Lashkar could become like Hamas in Pakistan: US spy chief
Washington: Identifying Lashkar-e-Taiba (LeT) as the most problematic of the terrorist groups inside Pakistan, a top American spy chief on Tuesday said that the outfit has the potential to evolve into a permanent Hamas or Hezbollah-like presence in the strife-torn country.
"Pakistan-based Lashkar-e-Taiba (LeT) will continue to be the most multifaceted and problematic of the Pakistani militant groups," James Clapper, Director of National Intelligence (DNI) told lawmakers during a Congressional hearing.
"The group has the long-term potential to evolve into a permanent and even Hamas or Hezbollah-like presence in Pakistan," Clapper said in his testimony before the Senate Select Committee on Intelligence, during which he gave the intelligence community`s assessment of the threat being faced by the United States.
The LeT led by Hafiz Saeed has been active in Jammu and Kashmir and has executed many terror strikes including the Mumbai attacks in 2008.
Observing that terrorist threats are in a transition period as the global jihadist movement becomes increasingly decentralised, Clapper said due to senior personnel losses in 2012, amplifying losses and setbacks since 2008, the core of al-Qaeda has degraded to a point that the group is probably unable to carry out complex, large-scale attacks in the West.
"However, the group has held essentially the same strategic goals since its initial public declaration of war against the United States in 1996, and to the extent that the group endures, its leaders will not abandon the aspiration to attack inside the United States," he said.
Clapper noted that the Arab Spring has generated a spike in threats to US interests in the region that likely will endure until political upheaval stabilises and security forces regain their capabilities.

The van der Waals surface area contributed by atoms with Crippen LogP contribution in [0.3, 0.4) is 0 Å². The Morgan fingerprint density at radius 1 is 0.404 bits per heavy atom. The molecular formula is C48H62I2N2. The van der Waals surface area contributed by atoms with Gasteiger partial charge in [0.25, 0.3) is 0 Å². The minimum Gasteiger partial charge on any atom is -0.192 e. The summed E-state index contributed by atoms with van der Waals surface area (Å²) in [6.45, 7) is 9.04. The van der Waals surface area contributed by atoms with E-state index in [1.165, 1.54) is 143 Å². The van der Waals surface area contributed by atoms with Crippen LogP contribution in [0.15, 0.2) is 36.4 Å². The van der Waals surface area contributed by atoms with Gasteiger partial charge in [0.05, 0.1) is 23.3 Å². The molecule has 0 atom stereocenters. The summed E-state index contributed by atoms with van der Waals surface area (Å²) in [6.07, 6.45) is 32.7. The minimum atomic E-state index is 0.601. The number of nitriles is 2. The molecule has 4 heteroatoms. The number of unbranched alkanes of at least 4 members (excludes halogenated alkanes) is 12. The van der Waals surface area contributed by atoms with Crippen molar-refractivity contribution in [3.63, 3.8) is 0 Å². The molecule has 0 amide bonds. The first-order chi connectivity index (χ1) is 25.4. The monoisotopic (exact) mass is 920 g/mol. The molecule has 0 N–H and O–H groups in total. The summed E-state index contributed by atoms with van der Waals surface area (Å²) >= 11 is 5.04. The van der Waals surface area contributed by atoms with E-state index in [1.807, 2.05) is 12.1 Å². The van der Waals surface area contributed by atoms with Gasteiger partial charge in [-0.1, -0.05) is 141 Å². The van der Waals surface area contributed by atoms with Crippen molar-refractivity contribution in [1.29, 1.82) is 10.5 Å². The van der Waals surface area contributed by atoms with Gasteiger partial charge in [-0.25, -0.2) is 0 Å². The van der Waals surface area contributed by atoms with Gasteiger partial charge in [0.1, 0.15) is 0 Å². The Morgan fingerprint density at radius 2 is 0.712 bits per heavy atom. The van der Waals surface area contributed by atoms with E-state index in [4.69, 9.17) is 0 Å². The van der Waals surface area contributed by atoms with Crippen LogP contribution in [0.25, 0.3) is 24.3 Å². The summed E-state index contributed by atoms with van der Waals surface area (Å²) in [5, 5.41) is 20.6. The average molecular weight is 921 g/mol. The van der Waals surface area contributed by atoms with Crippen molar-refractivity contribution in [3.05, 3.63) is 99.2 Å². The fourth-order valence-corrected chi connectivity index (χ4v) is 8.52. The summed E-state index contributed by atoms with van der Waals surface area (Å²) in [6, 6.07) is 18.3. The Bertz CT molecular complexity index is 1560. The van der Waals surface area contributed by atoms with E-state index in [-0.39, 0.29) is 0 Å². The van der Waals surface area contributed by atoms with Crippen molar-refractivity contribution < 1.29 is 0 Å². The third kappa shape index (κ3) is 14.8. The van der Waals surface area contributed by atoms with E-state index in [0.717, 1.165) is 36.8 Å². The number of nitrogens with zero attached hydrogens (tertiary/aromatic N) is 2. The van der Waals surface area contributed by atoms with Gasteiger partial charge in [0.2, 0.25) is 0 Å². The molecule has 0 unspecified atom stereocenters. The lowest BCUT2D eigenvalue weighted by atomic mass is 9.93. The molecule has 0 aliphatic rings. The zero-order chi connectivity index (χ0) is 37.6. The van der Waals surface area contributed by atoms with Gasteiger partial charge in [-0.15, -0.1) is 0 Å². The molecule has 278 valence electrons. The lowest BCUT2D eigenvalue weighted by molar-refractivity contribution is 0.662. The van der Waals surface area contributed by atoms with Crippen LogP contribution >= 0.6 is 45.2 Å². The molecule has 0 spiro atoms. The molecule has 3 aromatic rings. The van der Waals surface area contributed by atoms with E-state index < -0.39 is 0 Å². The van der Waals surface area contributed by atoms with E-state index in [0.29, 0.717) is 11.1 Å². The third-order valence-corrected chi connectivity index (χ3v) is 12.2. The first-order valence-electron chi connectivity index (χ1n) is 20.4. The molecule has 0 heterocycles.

"We also face uncertainty about potential threats from Iran and Lebanese Hezbollah, which see the United States and Israel as their principal enemies," he said.
According to him, attacks on US soil will remain part of al-Qaeda in Arabian Peninsula`s (AQAP) transnational strategy; the group continues to adjust its tactics, techniques and procedures for targeting the West.
"AQAP leaders will have to weigh the priority they give to US plotting against other internal and regional objectives, as well as the extent to which they have individuals who can manage, train, and deploy operatives for US operations," Clapper said.
Al-Qaeda-inspired homegrown violent extremists (HVE) -- whom the US intelligence community assesses will continue to be involved in fewer than 10 domestic plots per year-will be motivated to engage in violent action by global jihadist propaganda.
These include English-language material, such as AQAP`s Inspire magazine; events in the United States or abroad perceived as threatening to Muslims; the perceived success of other HVE plots, such as the November 2009 attack at Fort Hood, Texas, and the March 2012 attacks by an al-Qaeda-inspired extremist in Toulouse, France; and their own grievances, Clapper said.
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